Scientists from the University of Cincinnati claim to have developed a smart window technology that goes way beyond simple tinting. The group say that users can have control over brightness, colour temperature and opacity of the glass.
Working with researchers from HP, Merck and National Taiwan University, the team worked on adapting electrochromic technology. The intent was to scale the technology to cover a large area, without a significant cost increase.
Claimed to be cheap to manufacture, the final design can be applied to new or existing windows. Two glass substrates enclose a polymer layer, a set of electrodes and micro-replicated polymer nubs. The components are formed into a honeycomb patter. The electrophoretic dispersions are dual-particle, dual-coloured and controlled using two electrodes on the front and back substrates, as well as a third electrode on the perimeter of each unit cell.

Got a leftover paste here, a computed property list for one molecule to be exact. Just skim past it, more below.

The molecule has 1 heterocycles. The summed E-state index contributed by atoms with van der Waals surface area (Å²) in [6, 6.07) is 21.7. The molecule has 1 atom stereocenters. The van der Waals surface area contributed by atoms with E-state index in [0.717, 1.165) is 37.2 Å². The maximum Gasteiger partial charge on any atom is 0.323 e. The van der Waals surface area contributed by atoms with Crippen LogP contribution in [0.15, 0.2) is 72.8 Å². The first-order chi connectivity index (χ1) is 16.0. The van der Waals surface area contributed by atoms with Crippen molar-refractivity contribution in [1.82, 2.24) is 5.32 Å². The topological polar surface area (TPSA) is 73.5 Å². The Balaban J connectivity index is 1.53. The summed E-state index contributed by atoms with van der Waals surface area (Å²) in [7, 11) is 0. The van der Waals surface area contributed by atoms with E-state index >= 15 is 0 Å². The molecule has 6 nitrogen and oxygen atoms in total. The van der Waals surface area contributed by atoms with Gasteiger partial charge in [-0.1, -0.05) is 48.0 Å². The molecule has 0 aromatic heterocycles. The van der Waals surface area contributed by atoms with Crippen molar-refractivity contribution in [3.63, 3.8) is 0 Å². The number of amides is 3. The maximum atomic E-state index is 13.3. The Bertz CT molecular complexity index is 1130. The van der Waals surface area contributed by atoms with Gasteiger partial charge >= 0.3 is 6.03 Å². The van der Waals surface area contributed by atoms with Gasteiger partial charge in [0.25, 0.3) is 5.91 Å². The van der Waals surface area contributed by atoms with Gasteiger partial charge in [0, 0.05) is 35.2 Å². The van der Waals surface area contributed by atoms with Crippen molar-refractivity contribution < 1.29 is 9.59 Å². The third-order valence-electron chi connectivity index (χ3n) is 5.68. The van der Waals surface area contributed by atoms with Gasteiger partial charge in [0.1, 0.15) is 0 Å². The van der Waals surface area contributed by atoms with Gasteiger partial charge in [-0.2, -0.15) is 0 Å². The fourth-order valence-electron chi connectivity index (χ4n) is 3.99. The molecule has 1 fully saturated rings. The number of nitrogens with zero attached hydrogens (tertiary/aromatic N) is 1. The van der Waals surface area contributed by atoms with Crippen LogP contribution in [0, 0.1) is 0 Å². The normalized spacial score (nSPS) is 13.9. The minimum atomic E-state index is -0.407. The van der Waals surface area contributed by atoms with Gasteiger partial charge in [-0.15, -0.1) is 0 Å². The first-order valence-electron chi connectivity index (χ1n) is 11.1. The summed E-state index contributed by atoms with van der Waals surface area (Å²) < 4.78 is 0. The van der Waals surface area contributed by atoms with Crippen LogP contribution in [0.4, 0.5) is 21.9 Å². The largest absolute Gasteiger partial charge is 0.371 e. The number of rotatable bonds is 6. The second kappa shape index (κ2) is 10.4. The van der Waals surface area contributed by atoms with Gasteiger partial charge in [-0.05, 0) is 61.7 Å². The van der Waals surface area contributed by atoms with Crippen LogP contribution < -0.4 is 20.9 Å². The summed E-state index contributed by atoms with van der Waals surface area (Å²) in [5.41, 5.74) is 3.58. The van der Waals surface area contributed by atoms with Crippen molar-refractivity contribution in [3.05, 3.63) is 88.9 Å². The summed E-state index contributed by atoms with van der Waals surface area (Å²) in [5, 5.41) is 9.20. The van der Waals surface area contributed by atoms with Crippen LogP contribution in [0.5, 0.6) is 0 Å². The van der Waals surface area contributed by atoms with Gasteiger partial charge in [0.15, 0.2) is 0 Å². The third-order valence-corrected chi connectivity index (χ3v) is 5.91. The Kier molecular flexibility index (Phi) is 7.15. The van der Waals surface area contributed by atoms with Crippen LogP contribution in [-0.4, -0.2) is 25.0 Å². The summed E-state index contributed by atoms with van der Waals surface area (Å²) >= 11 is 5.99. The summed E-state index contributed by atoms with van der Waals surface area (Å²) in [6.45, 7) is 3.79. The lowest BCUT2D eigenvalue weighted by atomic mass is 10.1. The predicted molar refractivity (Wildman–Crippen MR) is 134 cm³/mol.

UC’s Sayantika Mukherjee, who led the research, said, “”Basically, one colour has one charge… Another colour has another charge, and we apply voltage to repel or attract the colours into different positions”.
Four states can be switched between, or a mix of either of the four. They are clear, black or either of two complementary colours from the RGB/CMY colour sets.
Light transmission is said to be very high – as much as 90%, even when the windows are opaque. A contrast of 10:1, reflectance of 62% and transparency of 75% has been observed.
The research was published in Applied Optics: http://tinyurl.com/q8oysv8.